Leaders of the Soap Factory art gallery in Minneapolis say it will close its doors next month as it considers its future.
Megan Leafblad, who chairs the visual arts center's board, said costly renovations to the Soap Factory's 130-year-old building have created a serious budget problem.
In addition to that, executive director Ben Heywood's June departure caused an interruption in funding from one of the Soap Factory's major grants. The terms of the award stipulated that it cannot be used by an organization run by an interim director.
The gallery's staff will have a better idea of its exact financial situation, Leafblad said, when the final figures from its Haunted Basement performances are tallied.
"It's one of our bigger income earners, so we are still clarifying numbers from that," Leafblad said. "So, at this time, it's an internal private thing as we figure out where the real numbers lay."
Leafblad said going dark at the end of the year will allow for community consultation and discussion as the Soap Factory both seeks a new executive director and plots its future course.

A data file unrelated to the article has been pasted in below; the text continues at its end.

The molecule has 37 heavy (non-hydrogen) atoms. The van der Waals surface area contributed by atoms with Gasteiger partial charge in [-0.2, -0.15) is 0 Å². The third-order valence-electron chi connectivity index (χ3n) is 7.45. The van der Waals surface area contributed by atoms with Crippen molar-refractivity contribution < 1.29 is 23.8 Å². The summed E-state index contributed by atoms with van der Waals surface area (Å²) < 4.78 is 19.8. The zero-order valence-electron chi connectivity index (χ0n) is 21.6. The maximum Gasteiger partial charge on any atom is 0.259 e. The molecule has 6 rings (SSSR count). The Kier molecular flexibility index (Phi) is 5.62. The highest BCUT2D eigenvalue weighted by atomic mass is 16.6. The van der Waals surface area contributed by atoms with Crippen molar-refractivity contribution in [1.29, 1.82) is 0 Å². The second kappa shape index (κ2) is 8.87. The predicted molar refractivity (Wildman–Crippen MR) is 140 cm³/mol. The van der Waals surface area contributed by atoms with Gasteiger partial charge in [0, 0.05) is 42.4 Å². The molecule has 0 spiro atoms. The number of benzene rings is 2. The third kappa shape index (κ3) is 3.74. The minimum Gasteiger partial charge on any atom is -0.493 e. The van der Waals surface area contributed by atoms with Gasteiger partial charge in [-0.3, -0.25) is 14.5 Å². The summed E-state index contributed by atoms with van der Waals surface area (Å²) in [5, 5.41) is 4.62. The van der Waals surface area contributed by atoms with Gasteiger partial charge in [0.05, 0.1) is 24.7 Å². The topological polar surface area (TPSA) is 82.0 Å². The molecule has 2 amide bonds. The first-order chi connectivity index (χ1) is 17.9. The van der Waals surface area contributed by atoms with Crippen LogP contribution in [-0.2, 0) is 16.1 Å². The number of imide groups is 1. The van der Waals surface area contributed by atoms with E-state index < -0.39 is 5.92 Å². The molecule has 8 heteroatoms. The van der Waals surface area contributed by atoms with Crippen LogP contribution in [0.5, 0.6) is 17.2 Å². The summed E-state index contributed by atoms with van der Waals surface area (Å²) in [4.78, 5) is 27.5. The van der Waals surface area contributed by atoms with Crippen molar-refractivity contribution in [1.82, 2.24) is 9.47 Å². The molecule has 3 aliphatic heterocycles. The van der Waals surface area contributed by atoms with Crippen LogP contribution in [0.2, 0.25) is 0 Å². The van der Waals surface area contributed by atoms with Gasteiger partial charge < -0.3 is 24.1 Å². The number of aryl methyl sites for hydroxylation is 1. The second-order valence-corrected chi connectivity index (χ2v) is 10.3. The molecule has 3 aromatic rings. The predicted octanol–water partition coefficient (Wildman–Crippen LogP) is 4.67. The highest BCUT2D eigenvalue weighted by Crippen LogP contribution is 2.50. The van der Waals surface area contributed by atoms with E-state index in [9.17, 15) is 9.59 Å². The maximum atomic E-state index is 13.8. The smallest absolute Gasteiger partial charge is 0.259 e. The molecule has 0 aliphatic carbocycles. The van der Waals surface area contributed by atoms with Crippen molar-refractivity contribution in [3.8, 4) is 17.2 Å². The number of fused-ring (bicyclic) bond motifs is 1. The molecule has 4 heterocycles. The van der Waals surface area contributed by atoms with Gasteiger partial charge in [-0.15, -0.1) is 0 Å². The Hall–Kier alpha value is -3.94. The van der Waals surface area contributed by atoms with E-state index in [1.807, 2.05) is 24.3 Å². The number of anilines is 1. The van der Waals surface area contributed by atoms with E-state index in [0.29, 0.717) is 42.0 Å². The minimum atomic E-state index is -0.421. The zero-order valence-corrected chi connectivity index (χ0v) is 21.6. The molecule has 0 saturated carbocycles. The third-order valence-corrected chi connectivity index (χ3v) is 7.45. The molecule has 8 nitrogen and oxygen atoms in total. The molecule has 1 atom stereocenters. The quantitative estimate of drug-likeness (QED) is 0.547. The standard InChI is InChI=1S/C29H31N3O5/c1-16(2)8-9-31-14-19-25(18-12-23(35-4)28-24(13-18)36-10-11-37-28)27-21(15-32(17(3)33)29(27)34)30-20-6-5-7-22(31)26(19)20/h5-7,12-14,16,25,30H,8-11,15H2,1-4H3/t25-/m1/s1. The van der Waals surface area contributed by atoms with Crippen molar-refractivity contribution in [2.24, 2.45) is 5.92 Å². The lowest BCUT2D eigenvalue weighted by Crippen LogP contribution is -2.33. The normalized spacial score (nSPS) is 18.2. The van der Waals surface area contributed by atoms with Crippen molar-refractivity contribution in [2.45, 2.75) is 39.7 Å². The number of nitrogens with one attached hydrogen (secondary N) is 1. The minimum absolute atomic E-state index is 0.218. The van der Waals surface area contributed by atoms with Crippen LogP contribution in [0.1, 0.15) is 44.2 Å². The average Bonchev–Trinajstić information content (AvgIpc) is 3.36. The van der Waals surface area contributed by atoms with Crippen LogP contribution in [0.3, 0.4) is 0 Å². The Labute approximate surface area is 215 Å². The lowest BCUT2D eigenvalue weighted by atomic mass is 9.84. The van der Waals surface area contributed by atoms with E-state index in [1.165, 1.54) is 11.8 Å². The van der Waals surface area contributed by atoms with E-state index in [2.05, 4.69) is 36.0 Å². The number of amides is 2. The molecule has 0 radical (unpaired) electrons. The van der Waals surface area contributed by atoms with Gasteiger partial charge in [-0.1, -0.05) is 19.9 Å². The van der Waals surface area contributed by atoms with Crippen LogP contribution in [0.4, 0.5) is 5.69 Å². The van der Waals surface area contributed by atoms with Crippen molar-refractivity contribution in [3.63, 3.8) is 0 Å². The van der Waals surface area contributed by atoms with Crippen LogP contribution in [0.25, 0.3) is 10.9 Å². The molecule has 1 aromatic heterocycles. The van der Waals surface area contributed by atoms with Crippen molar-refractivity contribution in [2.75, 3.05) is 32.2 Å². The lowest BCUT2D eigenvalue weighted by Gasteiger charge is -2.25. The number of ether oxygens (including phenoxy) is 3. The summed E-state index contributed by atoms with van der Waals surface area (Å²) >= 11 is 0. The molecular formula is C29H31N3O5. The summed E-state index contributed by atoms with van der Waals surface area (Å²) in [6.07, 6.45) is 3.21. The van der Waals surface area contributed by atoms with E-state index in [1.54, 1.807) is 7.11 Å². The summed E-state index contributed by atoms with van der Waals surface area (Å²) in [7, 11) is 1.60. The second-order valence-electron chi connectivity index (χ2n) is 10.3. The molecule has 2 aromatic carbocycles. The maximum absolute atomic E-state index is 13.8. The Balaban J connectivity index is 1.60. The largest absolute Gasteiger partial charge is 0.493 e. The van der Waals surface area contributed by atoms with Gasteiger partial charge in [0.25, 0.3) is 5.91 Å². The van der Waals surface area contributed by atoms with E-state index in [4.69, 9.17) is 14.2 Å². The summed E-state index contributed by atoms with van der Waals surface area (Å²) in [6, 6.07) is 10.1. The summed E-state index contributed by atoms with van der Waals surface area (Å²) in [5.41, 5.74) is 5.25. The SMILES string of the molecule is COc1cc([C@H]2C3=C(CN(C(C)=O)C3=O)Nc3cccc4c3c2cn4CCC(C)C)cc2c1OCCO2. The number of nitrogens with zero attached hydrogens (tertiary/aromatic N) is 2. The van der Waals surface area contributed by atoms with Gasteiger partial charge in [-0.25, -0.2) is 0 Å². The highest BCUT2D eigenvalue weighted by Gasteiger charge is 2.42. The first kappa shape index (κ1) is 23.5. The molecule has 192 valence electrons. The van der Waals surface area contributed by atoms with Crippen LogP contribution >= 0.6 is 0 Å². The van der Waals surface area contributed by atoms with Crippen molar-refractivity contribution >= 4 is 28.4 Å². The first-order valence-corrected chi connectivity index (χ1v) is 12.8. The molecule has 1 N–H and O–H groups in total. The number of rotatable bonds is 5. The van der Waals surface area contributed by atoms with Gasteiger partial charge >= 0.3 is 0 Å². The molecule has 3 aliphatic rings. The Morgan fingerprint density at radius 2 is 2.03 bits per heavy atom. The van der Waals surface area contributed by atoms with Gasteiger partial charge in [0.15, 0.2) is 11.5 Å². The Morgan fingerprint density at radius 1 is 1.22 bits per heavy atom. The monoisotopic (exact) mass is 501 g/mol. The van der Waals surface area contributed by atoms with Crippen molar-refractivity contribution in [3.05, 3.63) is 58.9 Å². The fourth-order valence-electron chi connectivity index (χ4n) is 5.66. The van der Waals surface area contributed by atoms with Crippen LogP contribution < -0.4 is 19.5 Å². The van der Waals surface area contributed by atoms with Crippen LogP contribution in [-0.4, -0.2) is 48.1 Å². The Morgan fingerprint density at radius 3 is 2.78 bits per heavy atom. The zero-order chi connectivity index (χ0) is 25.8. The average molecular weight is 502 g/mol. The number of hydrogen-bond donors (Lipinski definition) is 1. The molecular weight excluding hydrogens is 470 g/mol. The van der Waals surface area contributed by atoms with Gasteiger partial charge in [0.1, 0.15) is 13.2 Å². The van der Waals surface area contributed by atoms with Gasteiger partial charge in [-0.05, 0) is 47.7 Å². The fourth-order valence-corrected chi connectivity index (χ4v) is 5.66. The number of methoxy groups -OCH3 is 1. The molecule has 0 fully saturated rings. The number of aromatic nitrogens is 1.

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A winter break used to be a regular element in a typical year at the Soap Factory, and Leafblad says this is, in a way, a return to its roots.
Leafblad said she hopes the public will help the organization determine where the gallery should focus its efforts.
"We feel like it's really important to be transparent and clear about where we are, and want to invite people into the conversation now rather than presenting a solution that doesn't meet our community's needs," she said.
The Soap Factory has exhibits scheduled through the end of the year — and Leafblad said the organization has also committed to the Emerging Artists event with the Northern Spark festival in the spring.
The Soap Factory occupies the building of what was once the National Purity Soap Company. It opened as a gallery in 1989.
Editor's note: The headline on this story has been changed to make clear that the management of the Soap Factory intends to reopen.